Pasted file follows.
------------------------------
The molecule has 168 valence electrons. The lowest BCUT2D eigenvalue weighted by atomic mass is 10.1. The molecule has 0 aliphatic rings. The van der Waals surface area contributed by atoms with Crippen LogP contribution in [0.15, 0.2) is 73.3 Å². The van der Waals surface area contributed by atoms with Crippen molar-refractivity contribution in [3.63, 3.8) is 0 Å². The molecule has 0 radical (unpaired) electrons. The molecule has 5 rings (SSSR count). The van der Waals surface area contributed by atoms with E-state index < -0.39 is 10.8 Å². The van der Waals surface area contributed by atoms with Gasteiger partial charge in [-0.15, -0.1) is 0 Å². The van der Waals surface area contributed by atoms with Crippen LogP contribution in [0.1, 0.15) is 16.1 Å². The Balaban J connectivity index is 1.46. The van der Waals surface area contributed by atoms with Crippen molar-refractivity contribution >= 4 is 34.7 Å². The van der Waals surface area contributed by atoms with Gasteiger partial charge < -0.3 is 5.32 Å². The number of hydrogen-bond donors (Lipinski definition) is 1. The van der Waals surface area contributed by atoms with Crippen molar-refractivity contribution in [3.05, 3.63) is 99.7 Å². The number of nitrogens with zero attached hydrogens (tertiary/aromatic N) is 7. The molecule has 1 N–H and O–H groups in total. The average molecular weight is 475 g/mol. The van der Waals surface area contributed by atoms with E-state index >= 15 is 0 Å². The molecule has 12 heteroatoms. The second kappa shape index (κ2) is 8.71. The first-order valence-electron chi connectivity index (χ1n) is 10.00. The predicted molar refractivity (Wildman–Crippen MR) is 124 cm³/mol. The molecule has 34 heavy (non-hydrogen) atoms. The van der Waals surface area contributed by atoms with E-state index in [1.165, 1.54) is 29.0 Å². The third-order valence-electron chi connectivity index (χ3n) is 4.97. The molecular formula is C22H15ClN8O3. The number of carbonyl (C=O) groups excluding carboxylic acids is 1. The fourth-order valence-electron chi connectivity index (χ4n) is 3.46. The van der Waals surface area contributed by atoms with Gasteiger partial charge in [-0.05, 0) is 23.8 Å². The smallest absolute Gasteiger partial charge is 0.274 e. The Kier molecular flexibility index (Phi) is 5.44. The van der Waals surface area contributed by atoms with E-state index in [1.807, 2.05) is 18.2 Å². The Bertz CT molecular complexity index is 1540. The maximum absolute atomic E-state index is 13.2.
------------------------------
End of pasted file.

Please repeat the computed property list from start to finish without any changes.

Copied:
The molecule has 168 valence electrons. The lowest BCUT2D eigenvalue weighted by atomic mass is 10.1. The molecule has 0 aliphatic rings. The van der Waals surface area contributed by atoms with Crippen LogP contribution in [0.15, 0.2) is 73.3 Å². The van der Waals surface area contributed by atoms with Crippen molar-refractivity contribution in [3.63, 3.8) is 0 Å². The molecule has 0 radical (unpaired) electrons. The molecule has 5 rings (SSSR count). The van der Waals surface area contributed by atoms with E-state index < -0.39 is 10.8 Å². The van der Waals surface area contributed by atoms with Gasteiger partial charge in [-0.15, -0.1) is 0 Å². The van der Waals surface area contributed by atoms with Crippen LogP contribution in [0.1, 0.15) is 16.1 Å². The Balaban J connectivity index is 1.46. The van der Waals surface area contributed by atoms with Crippen molar-refractivity contribution >= 4 is 34.7 Å². The van der Waals surface area contributed by atoms with Gasteiger partial charge < -0.3 is 5.32 Å². The number of hydrogen-bond donors (Lipinski definition) is 1. The van der Waals surface area contributed by atoms with Crippen molar-refractivity contribution in [3.05, 3.63) is 99.7 Å². The number of nitrogens with zero attached hydrogens (tertiary/aromatic N) is 7. The molecule has 1 N–H and O–H groups in total. The average molecular weight is 475 g/mol. The van der Waals surface area contributed by atoms with E-state index >= 15 is 0 Å². The molecule has 12 heteroatoms. The second kappa shape index (κ2) is 8.71. The first-order valence-electron chi connectivity index (χ1n) is 10.00. The predicted molar refractivity (Wildman–Crippen MR) is 124 cm³/mol. The molecule has 34 heavy (non-hydrogen) atoms. The van der Waals surface area contributed by atoms with E-state index in [1.165, 1.54) is 29.0 Å². The third-order valence-electron chi connectivity index (χ3n) is 4.97. The molecular formula is C22H15ClN8O3. The number of carbonyl (C=O) groups excluding carboxylic acids is 1. The fourth-order valence-electron chi connectivity index (χ4n) is 3.46. The van der Waals surface area contributed by atoms with Gasteiger partial charge in [-0.05, 0) is 23.8 Å². The smallest absolute Gasteiger partial charge is 0.274 e. The Kier molecular flexibility index (Phi) is 5.44. The van der Waals surface area contributed by atoms with E-state index in [1.807, 2.05) is 18.2 Å². The Bertz CT molecular complexity index is 1540. The maximum absolute atomic E-state index is 13.2.